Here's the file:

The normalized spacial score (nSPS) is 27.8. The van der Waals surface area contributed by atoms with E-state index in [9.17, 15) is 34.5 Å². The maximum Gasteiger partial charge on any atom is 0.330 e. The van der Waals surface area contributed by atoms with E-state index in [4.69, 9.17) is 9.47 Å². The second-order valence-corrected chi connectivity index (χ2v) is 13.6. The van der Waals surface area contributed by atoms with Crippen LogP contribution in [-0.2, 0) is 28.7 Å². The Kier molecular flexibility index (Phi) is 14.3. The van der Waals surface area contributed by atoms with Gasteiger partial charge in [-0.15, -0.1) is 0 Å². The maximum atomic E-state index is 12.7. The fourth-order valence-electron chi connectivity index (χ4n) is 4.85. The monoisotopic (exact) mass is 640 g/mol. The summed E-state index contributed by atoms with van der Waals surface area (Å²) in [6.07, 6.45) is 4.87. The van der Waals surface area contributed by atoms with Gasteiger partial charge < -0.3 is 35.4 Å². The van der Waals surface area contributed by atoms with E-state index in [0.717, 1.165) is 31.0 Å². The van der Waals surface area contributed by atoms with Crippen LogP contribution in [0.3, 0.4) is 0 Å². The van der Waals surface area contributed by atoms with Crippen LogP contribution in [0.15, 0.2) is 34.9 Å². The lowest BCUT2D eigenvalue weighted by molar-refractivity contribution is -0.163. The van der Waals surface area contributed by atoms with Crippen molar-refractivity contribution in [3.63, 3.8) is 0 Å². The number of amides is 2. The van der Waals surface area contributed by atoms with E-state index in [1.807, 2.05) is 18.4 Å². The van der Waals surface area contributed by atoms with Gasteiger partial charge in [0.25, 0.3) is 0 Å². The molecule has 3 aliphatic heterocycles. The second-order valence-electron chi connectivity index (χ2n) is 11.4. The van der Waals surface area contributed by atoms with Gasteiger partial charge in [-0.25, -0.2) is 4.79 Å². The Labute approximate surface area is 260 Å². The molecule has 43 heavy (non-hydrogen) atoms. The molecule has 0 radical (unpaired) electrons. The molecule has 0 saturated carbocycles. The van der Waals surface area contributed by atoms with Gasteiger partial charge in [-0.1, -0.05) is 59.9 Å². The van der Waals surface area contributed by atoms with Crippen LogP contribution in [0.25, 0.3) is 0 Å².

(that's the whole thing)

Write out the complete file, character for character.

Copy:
The normalized spacial score (nSPS) is 27.8. The van der Waals surface area contributed by atoms with E-state index in [9.17, 15) is 34.5 Å². The maximum Gasteiger partial charge on any atom is 0.330 e. The van der Waals surface area contributed by atoms with E-state index in [4.69, 9.17) is 9.47 Å². The second-order valence-corrected chi connectivity index (χ2v) is 13.6. The van der Waals surface area contributed by atoms with Crippen LogP contribution in [-0.2, 0) is 28.7 Å². The Kier molecular flexibility index (Phi) is 14.3. The van der Waals surface area contributed by atoms with Gasteiger partial charge in [-0.15, -0.1) is 0 Å². The maximum atomic E-state index is 12.7. The fourth-order valence-electron chi connectivity index (χ4n) is 4.85. The monoisotopic (exact) mass is 640 g/mol. The summed E-state index contributed by atoms with van der Waals surface area (Å²) in [6.07, 6.45) is 4.87. The van der Waals surface area contributed by atoms with Gasteiger partial charge < -0.3 is 35.4 Å². The van der Waals surface area contributed by atoms with E-state index in [0.717, 1.165) is 31.0 Å². The van der Waals surface area contributed by atoms with Crippen LogP contribution in [0.3, 0.4) is 0 Å². The van der Waals surface area contributed by atoms with Crippen LogP contribution in [0.15, 0.2) is 34.9 Å². The lowest BCUT2D eigenvalue weighted by molar-refractivity contribution is -0.163. The van der Waals surface area contributed by atoms with Crippen molar-refractivity contribution in [3.63, 3.8) is 0 Å². The number of amides is 2. The van der Waals surface area contributed by atoms with E-state index in [1.807, 2.05) is 18.4 Å². The van der Waals surface area contributed by atoms with Gasteiger partial charge in [0.25, 0.3) is 0 Å². The molecule has 3 aliphatic heterocycles. The second-order valence-electron chi connectivity index (χ2n) is 11.4. The van der Waals surface area contributed by atoms with Gasteiger partial charge in [-0.25, -0.2) is 4.79 Å². The Labute approximate surface area is 260 Å². The molecule has 43 heavy (non-hydrogen) atoms. The molecule has 0 radical (unpaired) electrons. The molecule has 0 saturated carbocycles. The van der Waals surface area contributed by atoms with Gasteiger partial charge in [-0.1, -0.05) is 59.9 Å². The van der Waals surface area contributed by atoms with Crippen LogP contribution in [0.25, 0.3) is 0 Å².